Mind you, I still haven’t forgiven Mr Howard for his support for compulsory ID cards.
We curse and rage at the BBC here, a lot, but you have to admit that this is a great story.
Even Ghana’s director of tourism may have to admit that Accra has its work cut out competing with other tourist destinations in Africa. Yet just outside the capital, is the suburb of Teshi and it is here that tourists are coming to look at a relatively new tradition – the fantasy coffin makers.
So how did this happen?
The story goes that in the first half of last century one Ata Owoo was well-known for making magnificent chairs to transport the village chief on poles or the shoulders of minions.
When Owoo had finished one particularly elaborate creation, an eagle, a neighbouring chief wanted one too, this time in the shape of a cocoa pod. A major crop in Ghana.
However, the chief next door died before the bean was finished and so it became his coffin.
Then in 1951, the grandmother of one of Owoo’s apprentices died.
She had never been in an aeroplane, so he built her one for her funeral.
And a tradition was born.
The only bit of what might be BBC politically correct boringness that I could detect in this report came a few paragraphs before that last quote, where it said:
Many of their clients want to bury loved ones in something that reflects their trade.
Even if that means being buried in a Coca-Cola bottle.
Even? I suppose if you are the BBC, that is the ultimate horror. But, if being buried in an airplane or a car or a cockerel or a cocoa pod is okay, then what on earth is so wrong with being buried in a Coca-Cola bottle? (Not Diet Coke obviously. That would be stupid.)
Something tells me that in these post-Christian times, this might spread to other parts of the world. Our boring British death industry could certaionly do with a shake-up. What kind of giant object would you like to be buried it?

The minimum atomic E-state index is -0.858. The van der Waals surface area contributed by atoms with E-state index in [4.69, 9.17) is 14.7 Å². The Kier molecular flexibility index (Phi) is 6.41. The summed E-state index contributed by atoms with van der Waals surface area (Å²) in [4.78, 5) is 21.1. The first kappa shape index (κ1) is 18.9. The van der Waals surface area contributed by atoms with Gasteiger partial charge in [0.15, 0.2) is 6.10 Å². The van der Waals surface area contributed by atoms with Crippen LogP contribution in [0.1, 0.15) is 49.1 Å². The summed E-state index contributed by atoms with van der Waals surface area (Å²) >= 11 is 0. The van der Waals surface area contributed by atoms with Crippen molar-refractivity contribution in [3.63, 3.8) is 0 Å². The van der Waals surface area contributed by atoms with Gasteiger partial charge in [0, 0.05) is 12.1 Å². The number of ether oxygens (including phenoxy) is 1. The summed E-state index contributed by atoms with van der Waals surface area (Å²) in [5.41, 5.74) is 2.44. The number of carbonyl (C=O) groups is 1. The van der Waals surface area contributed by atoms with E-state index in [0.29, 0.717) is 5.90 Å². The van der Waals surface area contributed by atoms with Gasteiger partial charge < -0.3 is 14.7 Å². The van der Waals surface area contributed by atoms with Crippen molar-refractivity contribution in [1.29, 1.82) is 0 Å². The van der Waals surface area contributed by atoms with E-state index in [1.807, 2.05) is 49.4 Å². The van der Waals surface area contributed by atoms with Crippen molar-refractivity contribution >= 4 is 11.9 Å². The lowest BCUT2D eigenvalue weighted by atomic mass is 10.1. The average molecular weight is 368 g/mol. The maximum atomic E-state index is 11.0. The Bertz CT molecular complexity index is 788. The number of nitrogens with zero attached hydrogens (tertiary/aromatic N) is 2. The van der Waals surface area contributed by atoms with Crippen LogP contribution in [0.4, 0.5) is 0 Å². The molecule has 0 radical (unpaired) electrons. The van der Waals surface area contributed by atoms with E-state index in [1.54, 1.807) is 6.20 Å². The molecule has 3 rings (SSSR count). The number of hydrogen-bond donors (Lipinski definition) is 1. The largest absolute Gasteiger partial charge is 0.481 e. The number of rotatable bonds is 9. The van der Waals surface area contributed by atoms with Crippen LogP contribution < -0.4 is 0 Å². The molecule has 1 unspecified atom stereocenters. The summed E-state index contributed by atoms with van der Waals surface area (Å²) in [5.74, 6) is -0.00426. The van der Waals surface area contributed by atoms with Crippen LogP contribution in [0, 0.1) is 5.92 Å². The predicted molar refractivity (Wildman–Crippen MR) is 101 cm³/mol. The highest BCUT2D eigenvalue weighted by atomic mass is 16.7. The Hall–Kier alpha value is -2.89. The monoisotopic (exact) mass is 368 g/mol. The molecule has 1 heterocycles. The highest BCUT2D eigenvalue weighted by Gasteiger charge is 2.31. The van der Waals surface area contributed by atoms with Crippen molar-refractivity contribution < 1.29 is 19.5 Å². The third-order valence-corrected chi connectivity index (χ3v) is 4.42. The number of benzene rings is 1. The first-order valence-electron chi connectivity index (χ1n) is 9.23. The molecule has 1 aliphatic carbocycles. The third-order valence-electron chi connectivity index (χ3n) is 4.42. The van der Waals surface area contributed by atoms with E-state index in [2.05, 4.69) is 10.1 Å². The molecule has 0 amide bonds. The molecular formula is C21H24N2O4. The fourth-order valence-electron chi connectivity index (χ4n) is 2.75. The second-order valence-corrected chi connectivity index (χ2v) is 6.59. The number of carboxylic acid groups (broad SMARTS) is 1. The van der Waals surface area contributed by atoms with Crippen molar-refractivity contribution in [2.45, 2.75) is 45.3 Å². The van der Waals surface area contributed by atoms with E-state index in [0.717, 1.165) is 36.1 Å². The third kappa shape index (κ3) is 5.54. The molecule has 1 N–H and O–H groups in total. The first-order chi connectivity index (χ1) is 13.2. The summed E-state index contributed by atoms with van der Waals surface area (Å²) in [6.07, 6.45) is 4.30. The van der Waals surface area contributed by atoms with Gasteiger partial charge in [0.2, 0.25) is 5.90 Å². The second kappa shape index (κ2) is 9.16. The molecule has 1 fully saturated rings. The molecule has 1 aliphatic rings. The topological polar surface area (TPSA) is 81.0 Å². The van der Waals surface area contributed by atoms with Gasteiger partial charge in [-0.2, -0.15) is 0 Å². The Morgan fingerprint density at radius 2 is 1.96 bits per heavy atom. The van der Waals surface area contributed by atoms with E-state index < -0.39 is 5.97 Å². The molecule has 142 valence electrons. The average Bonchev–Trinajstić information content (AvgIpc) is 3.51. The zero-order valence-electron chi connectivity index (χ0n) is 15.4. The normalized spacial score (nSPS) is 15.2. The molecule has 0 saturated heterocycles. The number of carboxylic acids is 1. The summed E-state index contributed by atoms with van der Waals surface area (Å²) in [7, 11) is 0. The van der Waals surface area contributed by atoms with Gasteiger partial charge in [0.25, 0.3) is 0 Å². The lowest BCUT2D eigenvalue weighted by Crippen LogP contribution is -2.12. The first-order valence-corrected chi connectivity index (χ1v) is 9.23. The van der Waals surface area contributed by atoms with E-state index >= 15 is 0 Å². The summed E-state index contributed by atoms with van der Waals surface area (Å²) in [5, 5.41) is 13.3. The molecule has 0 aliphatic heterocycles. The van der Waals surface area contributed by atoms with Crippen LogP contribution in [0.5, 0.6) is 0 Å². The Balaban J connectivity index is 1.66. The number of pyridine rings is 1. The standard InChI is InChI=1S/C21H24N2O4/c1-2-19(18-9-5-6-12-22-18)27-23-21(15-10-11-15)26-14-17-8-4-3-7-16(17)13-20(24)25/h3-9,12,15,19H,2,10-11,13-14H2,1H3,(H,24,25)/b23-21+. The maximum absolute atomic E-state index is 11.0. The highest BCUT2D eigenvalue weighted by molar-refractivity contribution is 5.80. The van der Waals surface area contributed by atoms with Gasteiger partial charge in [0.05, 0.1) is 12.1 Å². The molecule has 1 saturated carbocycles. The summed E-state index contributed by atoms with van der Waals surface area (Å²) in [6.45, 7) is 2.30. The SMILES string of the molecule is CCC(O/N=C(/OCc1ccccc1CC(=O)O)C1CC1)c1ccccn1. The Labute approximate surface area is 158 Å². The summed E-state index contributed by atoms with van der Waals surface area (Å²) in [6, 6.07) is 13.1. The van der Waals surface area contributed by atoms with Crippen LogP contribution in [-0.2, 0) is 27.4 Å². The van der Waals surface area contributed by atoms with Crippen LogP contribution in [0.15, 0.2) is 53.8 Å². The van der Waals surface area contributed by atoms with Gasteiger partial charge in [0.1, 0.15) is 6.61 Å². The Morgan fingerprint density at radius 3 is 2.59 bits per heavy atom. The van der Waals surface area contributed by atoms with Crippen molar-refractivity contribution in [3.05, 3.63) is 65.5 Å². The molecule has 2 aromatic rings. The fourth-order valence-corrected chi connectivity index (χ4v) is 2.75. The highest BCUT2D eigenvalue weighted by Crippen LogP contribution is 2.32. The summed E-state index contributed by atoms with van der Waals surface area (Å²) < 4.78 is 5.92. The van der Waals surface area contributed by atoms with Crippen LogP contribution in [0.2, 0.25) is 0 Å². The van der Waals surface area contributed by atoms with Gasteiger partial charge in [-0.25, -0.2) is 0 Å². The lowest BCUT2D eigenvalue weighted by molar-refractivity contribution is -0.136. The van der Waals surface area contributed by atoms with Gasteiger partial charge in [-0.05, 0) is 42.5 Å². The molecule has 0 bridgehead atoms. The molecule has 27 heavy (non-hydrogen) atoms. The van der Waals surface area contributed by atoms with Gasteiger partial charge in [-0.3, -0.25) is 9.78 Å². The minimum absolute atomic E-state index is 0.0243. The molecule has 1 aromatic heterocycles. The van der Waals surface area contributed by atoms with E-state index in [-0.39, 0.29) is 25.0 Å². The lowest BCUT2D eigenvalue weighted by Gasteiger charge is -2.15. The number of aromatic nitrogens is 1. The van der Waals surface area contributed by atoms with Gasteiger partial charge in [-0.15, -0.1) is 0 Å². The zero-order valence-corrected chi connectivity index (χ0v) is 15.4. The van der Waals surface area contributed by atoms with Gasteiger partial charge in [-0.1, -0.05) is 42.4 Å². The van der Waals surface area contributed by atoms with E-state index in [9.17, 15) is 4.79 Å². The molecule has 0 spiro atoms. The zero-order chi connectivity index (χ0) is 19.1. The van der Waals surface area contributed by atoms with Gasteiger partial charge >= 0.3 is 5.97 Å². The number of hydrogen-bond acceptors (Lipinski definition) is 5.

It is good to read some good news coming out of Africa. True, African people are dying, but they are mostly dying of natural causes and are going out in style.
If you have not checked out the marvelous Social Affairs Unit blog recently, please let me commend some simply splendid articles that have appeared of late, such as Stumbling towards the EU door marked exit. In particular, keep an eye out for all the ‘Maurice and Gerhard’ articles.
I was on the road again today, or perhaps I should say ‘rail’. The US northeast is still very much in the deep freeze as one can see from this photo I took somewhere before Baltimore.
Photo: Copyright Dale Amon, all rights reserved.
The AMTRAK Acela train seemed to require more resets than a Microsoft Operating system. We were stopped a half hour on a siding while they attempted to ‘reset the air'; and later for problems in the lead locomotive. My ‘express’ train trip took nearly five hours from Penn Station NYC to Union Station DC and wrecked my plans for meeting up with some aerospace types in town. I will not complain too loudly though. The trains have normal AC power available for your laptops, you have enough legroom and arm room to actually type… and you can use your mobile phone.
As opportunity arises – I am now on another gig and my meter is running – I will catch up on a few photo stories left over from Manhattan.
At a Samizdata social gathering a few months back, one of the attendees (I think it was Patrick Crozier) posed the question of how much influence the blogosphere was having on the ‘real’ world.
The answer I gave at the time was plain and direct: none. A rather negative prognosis for sure but sincere and truthful as far as I was concerned.
However, my candour was not well-received. My dear chum Brian Micklethwait, in particular, took issue with me claiming that the blogosphere could well have be having an impact in ways that were not yet manifest. I countered this with the contention that in the absence of evidence of influence, one must assume that there is no influence at all.
Anyway, if memory serves, the rest of the bickering trailed off into a lake of libation and no firm conclusions were ever reached (are they ever?).
Since then, I have been forced to qualify my above-stated position because, in common with most other bloglodytes, I am all too familiar with the ‘Rathergate’ scandal over in the USA; a incident of such profile that it has made it impossible to deny that blogging is now having some degree of impact on the wider American polity.